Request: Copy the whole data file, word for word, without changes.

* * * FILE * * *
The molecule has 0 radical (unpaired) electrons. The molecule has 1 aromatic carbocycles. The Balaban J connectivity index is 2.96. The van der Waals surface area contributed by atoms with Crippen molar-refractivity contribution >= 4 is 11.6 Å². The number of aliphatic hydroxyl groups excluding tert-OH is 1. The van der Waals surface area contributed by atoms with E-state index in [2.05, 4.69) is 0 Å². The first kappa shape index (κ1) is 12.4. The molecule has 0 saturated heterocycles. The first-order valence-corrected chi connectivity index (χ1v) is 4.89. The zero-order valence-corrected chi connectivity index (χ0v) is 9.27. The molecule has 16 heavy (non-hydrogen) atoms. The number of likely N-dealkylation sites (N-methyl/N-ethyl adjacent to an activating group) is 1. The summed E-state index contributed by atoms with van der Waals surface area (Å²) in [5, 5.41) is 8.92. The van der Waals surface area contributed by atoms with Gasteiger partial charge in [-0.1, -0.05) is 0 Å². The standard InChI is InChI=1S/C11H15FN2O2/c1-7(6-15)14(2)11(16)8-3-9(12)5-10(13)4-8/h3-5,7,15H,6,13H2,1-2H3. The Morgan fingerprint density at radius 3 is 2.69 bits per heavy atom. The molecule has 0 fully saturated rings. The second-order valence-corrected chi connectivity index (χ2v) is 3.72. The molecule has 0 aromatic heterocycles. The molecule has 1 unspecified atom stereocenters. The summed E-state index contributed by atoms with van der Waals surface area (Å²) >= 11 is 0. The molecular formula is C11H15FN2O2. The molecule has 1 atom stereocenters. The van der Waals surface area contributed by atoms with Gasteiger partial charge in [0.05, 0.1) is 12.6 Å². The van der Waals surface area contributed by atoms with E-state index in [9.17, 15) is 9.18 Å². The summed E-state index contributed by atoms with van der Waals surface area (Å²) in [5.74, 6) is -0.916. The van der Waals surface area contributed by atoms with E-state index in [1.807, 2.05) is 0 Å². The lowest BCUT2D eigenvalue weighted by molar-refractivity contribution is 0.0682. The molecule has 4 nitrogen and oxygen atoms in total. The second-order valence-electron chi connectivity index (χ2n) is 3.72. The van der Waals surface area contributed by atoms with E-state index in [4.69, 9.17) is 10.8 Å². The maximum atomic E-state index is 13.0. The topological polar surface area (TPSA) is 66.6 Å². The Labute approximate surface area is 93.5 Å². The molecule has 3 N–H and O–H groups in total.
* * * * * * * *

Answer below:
The molecule has 0 radical (unpaired) electrons. The molecule has 1 aromatic carbocycles. The Balaban J connectivity index is 2.96. The van der Waals surface area contributed by atoms with Crippen molar-refractivity contribution >= 4 is 11.6 Å². The number of aliphatic hydroxyl groups excluding tert-OH is 1. The van der Waals surface area contributed by atoms with E-state index in [2.05, 4.69) is 0 Å². The first kappa shape index (κ1) is 12.4. The molecule has 0 saturated heterocycles. The first-order valence-corrected chi connectivity index (χ1v) is 4.89. The zero-order valence-corrected chi connectivity index (χ0v) is 9.27. The molecule has 16 heavy (non-hydrogen) atoms. The number of likely N-dealkylation sites (N-methyl/N-ethyl adjacent to an activating group) is 1. The summed E-state index contributed by atoms with van der Waals surface area (Å²) in [5, 5.41) is 8.92. The van der Waals surface area contributed by atoms with Gasteiger partial charge in [-0.1, -0.05) is 0 Å². The standard InChI is InChI=1S/C11H15FN2O2/c1-7(6-15)14(2)11(16)8-3-9(12)5-10(13)4-8/h3-5,7,15H,6,13H2,1-2H3. The Morgan fingerprint density at radius 3 is 2.69 bits per heavy atom. The molecule has 0 fully saturated rings. The second-order valence-corrected chi connectivity index (χ2v) is 3.72. The molecule has 0 aromatic heterocycles. The molecule has 1 unspecified atom stereocenters. The summed E-state index contributed by atoms with van der Waals surface area (Å²) >= 11 is 0. The molecular formula is C11H15FN2O2. The molecule has 1 atom stereocenters. The van der Waals surface area contributed by atoms with Gasteiger partial charge in [0.05, 0.1) is 12.6 Å². The van der Waals surface area contributed by atoms with E-state index in [9.17, 15) is 9.18 Å². The summed E-state index contributed by atoms with van der Waals surface area (Å²) in [5.74, 6) is -0.916. The van der Waals surface area contributed by atoms with E-state index in [1.807, 2.05) is 0 Å². The lowest BCUT2D eigenvalue weighted by molar-refractivity contribution is 0.0682. The molecule has 4 nitrogen and oxygen atoms in total. The second-order valence-electron chi connectivity index (χ2n) is 3.72. The van der Waals surface area contributed by atoms with E-state index in [4.69, 9.17) is 10.8 Å². The maximum atomic E-state index is 13.0. The topological polar surface area (TPSA) is 66.6 Å². The Labute approximate surface area is 93.5 Å². The molecule has 3 N–H and O–H groups in total.